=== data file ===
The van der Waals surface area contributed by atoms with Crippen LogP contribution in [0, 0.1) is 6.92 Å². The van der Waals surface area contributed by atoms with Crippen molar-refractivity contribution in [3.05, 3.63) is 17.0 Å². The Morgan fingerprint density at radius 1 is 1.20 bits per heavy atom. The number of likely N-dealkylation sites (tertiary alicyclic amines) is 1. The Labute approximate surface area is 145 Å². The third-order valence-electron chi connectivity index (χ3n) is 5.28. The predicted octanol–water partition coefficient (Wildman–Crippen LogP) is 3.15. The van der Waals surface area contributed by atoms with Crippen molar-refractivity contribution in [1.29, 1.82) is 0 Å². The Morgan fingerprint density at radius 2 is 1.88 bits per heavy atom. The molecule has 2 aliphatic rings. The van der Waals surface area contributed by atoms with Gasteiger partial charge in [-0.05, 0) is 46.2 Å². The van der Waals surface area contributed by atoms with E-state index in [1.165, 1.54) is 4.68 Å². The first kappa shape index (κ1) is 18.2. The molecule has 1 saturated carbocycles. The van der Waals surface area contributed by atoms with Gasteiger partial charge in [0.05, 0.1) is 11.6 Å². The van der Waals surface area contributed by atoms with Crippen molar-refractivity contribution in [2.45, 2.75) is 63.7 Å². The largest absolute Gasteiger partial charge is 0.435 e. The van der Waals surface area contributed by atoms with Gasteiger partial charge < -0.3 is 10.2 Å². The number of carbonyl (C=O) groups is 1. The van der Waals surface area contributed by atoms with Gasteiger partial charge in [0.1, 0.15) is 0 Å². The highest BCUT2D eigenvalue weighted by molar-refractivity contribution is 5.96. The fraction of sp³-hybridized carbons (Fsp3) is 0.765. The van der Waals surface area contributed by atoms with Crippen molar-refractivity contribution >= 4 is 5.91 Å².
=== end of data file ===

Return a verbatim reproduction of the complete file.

The van der Waals surface area contributed by atoms with Crippen LogP contribution in [0, 0.1) is 6.92 Å². The van der Waals surface area contributed by atoms with Crippen molar-refractivity contribution in [3.05, 3.63) is 17.0 Å². The Morgan fingerprint density at radius 1 is 1.20 bits per heavy atom. The number of likely N-dealkylation sites (tertiary alicyclic amines) is 1. The Labute approximate surface area is 145 Å². The third-order valence-electron chi connectivity index (χ3n) is 5.28. The predicted octanol–water partition coefficient (Wildman–Crippen LogP) is 3.15. The van der Waals surface area contributed by atoms with Crippen molar-refractivity contribution in [1.29, 1.82) is 0 Å². The Morgan fingerprint density at radius 2 is 1.88 bits per heavy atom. The molecule has 2 aliphatic rings. The van der Waals surface area contributed by atoms with Gasteiger partial charge in [-0.05, 0) is 46.2 Å². The van der Waals surface area contributed by atoms with E-state index in [1.165, 1.54) is 4.68 Å². The first kappa shape index (κ1) is 18.2. The molecule has 1 saturated carbocycles. The van der Waals surface area contributed by atoms with Gasteiger partial charge in [0.05, 0.1) is 11.6 Å². The van der Waals surface area contributed by atoms with Crippen molar-refractivity contribution in [2.45, 2.75) is 63.7 Å². The largest absolute Gasteiger partial charge is 0.435 e. The van der Waals surface area contributed by atoms with Gasteiger partial charge < -0.3 is 10.2 Å². The number of carbonyl (C=O) groups is 1. The van der Waals surface area contributed by atoms with Gasteiger partial charge in [0.1, 0.15) is 0 Å². The highest BCUT2D eigenvalue weighted by molar-refractivity contribution is 5.96. The fraction of sp³-hybridized carbons (Fsp3) is 0.765. The van der Waals surface area contributed by atoms with Crippen molar-refractivity contribution >= 4 is 5.91 Å².